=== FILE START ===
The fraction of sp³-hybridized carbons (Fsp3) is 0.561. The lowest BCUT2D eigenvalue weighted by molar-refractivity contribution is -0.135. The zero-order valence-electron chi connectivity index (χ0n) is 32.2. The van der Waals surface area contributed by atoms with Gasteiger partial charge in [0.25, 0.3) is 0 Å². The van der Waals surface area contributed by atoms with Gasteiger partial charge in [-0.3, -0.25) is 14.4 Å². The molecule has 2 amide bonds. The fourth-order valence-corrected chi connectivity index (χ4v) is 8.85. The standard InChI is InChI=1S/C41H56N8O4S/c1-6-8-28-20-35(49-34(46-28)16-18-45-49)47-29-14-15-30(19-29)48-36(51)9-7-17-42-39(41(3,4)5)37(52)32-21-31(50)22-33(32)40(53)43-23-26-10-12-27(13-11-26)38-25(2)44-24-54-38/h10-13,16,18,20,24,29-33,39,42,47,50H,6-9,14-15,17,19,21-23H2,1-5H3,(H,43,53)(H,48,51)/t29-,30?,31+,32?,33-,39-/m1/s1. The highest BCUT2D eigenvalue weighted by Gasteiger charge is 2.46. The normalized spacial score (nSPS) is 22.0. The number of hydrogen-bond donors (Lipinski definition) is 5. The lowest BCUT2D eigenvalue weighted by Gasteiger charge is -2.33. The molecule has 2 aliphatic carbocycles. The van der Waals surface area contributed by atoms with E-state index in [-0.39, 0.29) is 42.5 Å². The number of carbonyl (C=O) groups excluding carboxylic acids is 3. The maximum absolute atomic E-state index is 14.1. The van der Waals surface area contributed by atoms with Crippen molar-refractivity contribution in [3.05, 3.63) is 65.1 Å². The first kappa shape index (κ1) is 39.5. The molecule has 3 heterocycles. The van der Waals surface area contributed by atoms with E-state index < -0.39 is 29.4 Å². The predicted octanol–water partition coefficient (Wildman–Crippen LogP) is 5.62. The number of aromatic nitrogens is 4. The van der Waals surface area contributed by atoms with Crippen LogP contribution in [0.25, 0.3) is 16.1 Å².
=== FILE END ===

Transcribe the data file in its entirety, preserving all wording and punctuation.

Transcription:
The fraction of sp³-hybridized carbons (Fsp3) is 0.561. The lowest BCUT2D eigenvalue weighted by molar-refractivity contribution is -0.135. The zero-order valence-electron chi connectivity index (χ0n) is 32.2. The van der Waals surface area contributed by atoms with Gasteiger partial charge in [0.25, 0.3) is 0 Å². The van der Waals surface area contributed by atoms with Gasteiger partial charge in [-0.3, -0.25) is 14.4 Å². The molecule has 2 amide bonds. The fourth-order valence-corrected chi connectivity index (χ4v) is 8.85. The standard InChI is InChI=1S/C41H56N8O4S/c1-6-8-28-20-35(49-34(46-28)16-18-45-49)47-29-14-15-30(19-29)48-36(51)9-7-17-42-39(41(3,4)5)37(52)32-21-31(50)22-33(32)40(53)43-23-26-10-12-27(13-11-26)38-25(2)44-24-54-38/h10-13,16,18,20,24,29-33,39,42,47,50H,6-9,14-15,17,19,21-23H2,1-5H3,(H,43,53)(H,48,51)/t29-,30?,31+,32?,33-,39-/m1/s1. The highest BCUT2D eigenvalue weighted by Gasteiger charge is 2.46. The normalized spacial score (nSPS) is 22.0. The number of hydrogen-bond donors (Lipinski definition) is 5. The lowest BCUT2D eigenvalue weighted by Gasteiger charge is -2.33. The molecule has 2 aliphatic carbocycles. The van der Waals surface area contributed by atoms with E-state index in [-0.39, 0.29) is 42.5 Å². The number of carbonyl (C=O) groups excluding carboxylic acids is 3. The maximum absolute atomic E-state index is 14.1. The van der Waals surface area contributed by atoms with Crippen molar-refractivity contribution in [3.05, 3.63) is 65.1 Å². The first kappa shape index (κ1) is 39.5. The molecule has 3 heterocycles. The van der Waals surface area contributed by atoms with E-state index < -0.39 is 29.4 Å². The predicted octanol–water partition coefficient (Wildman–Crippen LogP) is 5.62. The number of aromatic nitrogens is 4. The van der Waals surface area contributed by atoms with Crippen LogP contribution in [0.25, 0.3) is 16.1 Å².